By Ralph E. Mitchell
I was out in our Demonstration Garden at the East Port Campus on Harbor View Road in Port Charlotte this morning and smelled a floral fragrance of some type –a honey-like scent. I followed my nose to our macadamia tree which was in full bloom! We try all different types of trees and shrubs at this Demonstration Garden – most are successful…some get composted. Our macadamia tree has been in the garden a few years and is doing great – it has even produced a few nuts! The macadamia is a beautiful evergreen tree that can be grown in many parts of Charlotte County. Originally from Australia and then introduced to Hawaii where it really took root, the macadamia can also be grown in California and Florida.
Growing up to forty feet tall, macadamia trees have eight inch long leaves with small spines along the margin edges. The sweet-scented flowers are white to pink and hang in long racemes over six inches long. The nut develops within a green husk that eventually opens up to reveal a hard nut. Once cracked, a white kernel is exposed which, when roasted, provides one of the best nuts known. There are a couple of macadamia species (including hybrids) available. Commonly called either “smooth shell” (Macadamia integrifolia) or “rough shelled” (Macadamia tetraphylla), macadamias, there are many named cultivars including Hawaiian and California varieties. ‘Beaumont’ is a noted variety that is good for backyard plantings. While seeds can be sprouted, it will take upwards to twelve years to produce a crop. Therefore, it is best to obtain grafted varieties which will begin to produce in as little as two to five years. In perfect situations, a mature tree could produce upwards of one-hundred and fifty pounds of nuts in the shell. This of course does not take into account the realities of pesky squirrels and rats. Expect the nuts to be ripe anywhere from July through November. Ripe nuts will fall to ground. As the nuts dry, you will notice that the husk will split open exposing the nut inside. The nuts are mechanically cracked, allowed to dry and then roasted at two-hundred and seventy-five degrees Fahrenheit either dry roasted or with some refined coconut oil for twelve to fifteen minutes.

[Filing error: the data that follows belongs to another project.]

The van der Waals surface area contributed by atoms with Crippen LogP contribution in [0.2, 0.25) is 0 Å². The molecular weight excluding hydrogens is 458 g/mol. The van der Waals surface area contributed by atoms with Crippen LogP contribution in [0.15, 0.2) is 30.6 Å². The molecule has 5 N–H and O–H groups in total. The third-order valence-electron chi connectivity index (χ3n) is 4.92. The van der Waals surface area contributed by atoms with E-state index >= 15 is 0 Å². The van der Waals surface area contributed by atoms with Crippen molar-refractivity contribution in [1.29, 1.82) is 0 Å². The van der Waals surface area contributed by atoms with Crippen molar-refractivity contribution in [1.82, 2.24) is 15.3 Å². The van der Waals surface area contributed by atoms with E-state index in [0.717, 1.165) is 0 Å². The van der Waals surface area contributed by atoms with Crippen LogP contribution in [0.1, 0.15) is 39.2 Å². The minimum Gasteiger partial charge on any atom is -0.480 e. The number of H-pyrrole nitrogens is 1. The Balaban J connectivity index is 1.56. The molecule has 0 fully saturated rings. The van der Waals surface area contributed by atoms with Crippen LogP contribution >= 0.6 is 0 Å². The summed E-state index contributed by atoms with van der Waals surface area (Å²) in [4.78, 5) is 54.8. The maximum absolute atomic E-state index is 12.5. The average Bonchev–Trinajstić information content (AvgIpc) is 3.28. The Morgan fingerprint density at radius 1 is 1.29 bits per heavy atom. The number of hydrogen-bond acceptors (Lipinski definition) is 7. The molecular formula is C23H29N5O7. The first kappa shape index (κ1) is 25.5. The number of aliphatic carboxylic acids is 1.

Macadamias do best in full sun and in well-drained soil. While they can survive in our subtropical climate, mature trees can tolerate temperatures as low as twenty-five degrees Fahrenheit. Young trees need protection as they can be killed by freezing temperatures. Once established, macadamia are fairly drought-tolerant but will appreciate irrigation during flowering and fruiting. Fertilize with a citrus-type fertilizer as per label directions.
Macadamia nut trees are not without their challenges. However, as many gardeners could agree, new additions – even the macadamia – could make an interesting and potentially tasty addition to your landscape! For more information on all types of subtropical edible plants suitable for our area, please call our Master Gardener volunteers on the Plant Lifeline on Mondays, Wednesdays and Fridays from 1 to 4 pm at 764-4340 for gardening help and insight into their role as an Extension volunteer. Don’t forget to visit our other County Plant Clinics in the area. Please check this link for a complete list of site locations, dates and times – http://blogs.ifas.ufl.edu/charlotteco/files/2018/03/Plant-Clinics-Schedule.pdf. Ralph E. Mitchell is the Director/Horticulture Agent for the Charlotte County Extension Service. He can be reached at 941-764-4344 or email@example.com.
Malo, S. E. & Campbell, C. W. (2009) The Macadamia. The University of Florida Extension Service, IFAS.
California Rare Fruit Growers, Inc. (1997) Macadamia. http://www.crfg.org/pubs/ff/macadamia.html .